This is one of the most common types of cuts that enables you to join two pieces of wood. Even though you can create a bevel cut at 45-degrees with a circular saw, the tool won’t provide you with a great level of accuracy.
Performing cross cuts
The ability to follow the direction of the wood grain is one of the main advantages of crosscuts. Circular saws perform cross-cutting tasks faster than table saws or jigsaws and you can use them to shorten a board or piece of lumber to meet the specifications of the project you’re working on.
Performing straight cuts
A circular saw is the most reliable option if you want to cut material at a 90-degree angle as it enables you to complete this task quickly and efficiently. However, the smoothness of the finish will depend on the blade you use to make the cut.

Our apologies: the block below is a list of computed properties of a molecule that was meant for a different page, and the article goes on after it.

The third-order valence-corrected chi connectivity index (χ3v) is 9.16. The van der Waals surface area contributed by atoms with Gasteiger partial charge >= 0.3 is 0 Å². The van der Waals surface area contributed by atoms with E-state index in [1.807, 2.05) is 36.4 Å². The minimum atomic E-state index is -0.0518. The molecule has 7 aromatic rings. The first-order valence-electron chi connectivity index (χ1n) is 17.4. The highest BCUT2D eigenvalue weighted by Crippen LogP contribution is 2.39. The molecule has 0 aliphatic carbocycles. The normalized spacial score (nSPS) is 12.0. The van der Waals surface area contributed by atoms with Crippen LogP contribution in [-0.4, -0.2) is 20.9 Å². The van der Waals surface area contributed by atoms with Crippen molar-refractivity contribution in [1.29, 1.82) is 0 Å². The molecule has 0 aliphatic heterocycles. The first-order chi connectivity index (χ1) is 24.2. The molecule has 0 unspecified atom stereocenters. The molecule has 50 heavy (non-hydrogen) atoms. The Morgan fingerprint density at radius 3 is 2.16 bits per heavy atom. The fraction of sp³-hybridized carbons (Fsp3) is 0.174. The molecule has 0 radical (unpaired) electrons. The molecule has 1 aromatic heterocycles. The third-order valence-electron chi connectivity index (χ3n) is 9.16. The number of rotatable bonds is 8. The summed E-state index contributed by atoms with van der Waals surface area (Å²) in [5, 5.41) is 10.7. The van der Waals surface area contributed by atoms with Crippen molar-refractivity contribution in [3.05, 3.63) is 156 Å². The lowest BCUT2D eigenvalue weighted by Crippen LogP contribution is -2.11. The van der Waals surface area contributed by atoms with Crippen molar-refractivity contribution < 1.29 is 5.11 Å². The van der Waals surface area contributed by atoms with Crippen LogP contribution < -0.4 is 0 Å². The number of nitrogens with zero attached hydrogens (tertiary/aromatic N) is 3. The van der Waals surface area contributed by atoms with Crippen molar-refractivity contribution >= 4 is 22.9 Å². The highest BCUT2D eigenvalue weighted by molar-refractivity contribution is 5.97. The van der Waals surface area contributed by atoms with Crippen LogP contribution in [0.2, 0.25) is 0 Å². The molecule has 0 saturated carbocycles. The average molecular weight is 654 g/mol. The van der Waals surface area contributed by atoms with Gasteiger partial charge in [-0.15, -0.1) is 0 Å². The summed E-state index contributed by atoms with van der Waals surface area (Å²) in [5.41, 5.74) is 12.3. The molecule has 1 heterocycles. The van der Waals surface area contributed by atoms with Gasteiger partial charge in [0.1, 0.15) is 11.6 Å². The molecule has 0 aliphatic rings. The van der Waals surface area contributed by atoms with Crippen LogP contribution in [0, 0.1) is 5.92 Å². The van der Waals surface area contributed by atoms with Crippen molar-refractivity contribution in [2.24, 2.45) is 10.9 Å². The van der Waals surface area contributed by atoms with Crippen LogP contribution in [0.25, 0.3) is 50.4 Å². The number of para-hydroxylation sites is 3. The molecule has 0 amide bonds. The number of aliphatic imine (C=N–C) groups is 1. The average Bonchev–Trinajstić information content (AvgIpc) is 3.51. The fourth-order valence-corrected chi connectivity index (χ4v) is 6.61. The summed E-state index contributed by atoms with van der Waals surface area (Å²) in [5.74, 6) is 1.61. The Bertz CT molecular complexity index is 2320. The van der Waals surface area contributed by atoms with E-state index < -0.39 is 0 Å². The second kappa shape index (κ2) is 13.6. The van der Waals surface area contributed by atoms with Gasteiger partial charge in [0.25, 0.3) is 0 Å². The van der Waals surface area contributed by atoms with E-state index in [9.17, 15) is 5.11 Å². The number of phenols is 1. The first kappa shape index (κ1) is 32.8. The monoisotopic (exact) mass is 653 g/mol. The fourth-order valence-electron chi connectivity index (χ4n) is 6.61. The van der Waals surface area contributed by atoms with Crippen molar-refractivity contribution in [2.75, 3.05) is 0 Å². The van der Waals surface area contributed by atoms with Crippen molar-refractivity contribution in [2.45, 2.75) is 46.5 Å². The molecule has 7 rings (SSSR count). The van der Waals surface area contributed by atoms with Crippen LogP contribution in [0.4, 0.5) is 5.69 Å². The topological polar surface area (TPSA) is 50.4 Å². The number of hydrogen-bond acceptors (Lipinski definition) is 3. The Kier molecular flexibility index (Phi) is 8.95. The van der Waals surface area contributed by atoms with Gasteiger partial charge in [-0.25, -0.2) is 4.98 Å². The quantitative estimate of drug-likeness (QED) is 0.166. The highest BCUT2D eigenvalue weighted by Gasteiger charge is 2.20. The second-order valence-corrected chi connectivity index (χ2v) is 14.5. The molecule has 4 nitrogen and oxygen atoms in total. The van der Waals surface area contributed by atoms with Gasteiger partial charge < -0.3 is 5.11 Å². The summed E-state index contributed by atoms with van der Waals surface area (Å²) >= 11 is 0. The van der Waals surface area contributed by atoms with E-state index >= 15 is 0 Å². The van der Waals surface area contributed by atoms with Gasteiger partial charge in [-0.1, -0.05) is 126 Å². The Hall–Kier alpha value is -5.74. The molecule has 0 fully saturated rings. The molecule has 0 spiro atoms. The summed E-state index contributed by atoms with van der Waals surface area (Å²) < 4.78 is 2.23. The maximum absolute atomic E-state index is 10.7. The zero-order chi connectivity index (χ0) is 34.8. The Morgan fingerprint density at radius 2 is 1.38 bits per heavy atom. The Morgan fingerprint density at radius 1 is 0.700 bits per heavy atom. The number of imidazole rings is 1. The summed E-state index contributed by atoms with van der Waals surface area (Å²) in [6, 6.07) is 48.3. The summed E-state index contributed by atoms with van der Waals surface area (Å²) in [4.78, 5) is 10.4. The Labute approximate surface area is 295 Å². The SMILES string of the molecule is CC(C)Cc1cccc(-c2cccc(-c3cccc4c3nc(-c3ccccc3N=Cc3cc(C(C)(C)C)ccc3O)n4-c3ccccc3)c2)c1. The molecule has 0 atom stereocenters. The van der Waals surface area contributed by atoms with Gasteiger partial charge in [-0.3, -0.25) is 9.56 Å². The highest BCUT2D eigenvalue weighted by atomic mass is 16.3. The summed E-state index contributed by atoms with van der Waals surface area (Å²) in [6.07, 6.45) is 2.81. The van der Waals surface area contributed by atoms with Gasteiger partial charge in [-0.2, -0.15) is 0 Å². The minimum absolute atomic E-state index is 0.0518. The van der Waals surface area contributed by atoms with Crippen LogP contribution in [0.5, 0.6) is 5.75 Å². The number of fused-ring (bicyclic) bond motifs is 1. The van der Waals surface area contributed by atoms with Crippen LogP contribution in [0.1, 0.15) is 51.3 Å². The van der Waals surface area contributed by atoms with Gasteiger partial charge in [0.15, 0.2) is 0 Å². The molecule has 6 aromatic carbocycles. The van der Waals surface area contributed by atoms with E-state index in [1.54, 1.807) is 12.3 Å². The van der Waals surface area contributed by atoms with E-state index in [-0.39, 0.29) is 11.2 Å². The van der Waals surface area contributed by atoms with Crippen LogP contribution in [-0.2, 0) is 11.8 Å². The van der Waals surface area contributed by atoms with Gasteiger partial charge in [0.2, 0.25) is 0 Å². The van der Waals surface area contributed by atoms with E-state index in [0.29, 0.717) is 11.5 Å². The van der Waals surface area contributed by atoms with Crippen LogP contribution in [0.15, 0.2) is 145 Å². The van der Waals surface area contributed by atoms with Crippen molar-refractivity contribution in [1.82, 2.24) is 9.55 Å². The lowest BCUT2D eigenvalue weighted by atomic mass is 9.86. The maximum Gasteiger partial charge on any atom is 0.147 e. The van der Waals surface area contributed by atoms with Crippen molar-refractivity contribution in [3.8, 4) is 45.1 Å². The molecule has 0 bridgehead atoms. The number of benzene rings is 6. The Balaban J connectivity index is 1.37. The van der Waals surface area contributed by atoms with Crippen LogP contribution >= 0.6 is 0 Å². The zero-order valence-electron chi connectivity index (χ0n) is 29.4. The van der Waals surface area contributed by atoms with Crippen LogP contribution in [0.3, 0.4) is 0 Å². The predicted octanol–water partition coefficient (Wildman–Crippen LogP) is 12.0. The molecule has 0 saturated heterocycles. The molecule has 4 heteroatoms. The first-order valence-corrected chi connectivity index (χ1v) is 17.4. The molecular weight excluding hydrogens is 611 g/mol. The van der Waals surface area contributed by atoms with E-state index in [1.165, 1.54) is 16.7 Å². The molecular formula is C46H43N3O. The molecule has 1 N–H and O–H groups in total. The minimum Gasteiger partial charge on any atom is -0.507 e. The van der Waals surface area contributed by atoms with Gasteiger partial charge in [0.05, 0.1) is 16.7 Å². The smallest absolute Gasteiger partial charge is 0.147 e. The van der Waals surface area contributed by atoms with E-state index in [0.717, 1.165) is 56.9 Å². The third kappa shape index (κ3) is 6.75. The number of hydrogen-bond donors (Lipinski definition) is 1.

Cutting metal or wood
All types of circular saws can cut through metal or wood if they are equipped with the right blade.
In case you need a circular saw that is designed to primarily process metals, then you should opt for a cold circular saw, while a worm drive or sidewinder circular saws are a better choice if you’re mostly working with wood.
Turning timber into firewood
A circular saw enables you to cut a large piece of lumber into smaller pieces of wood you can use for heating during winter. The tool is durable enough to withstand heavy-duty usage, so you won’t have to worry about damaging it by producing a large amount of firewood.
The advantages of circular saws
High power output – Even the entry-level circular saws are capable of generating high amounts of torque and rotating the blade at high speeds. Consequently, nearly all circular saws can cut through soft and hard materials with the same level of precision.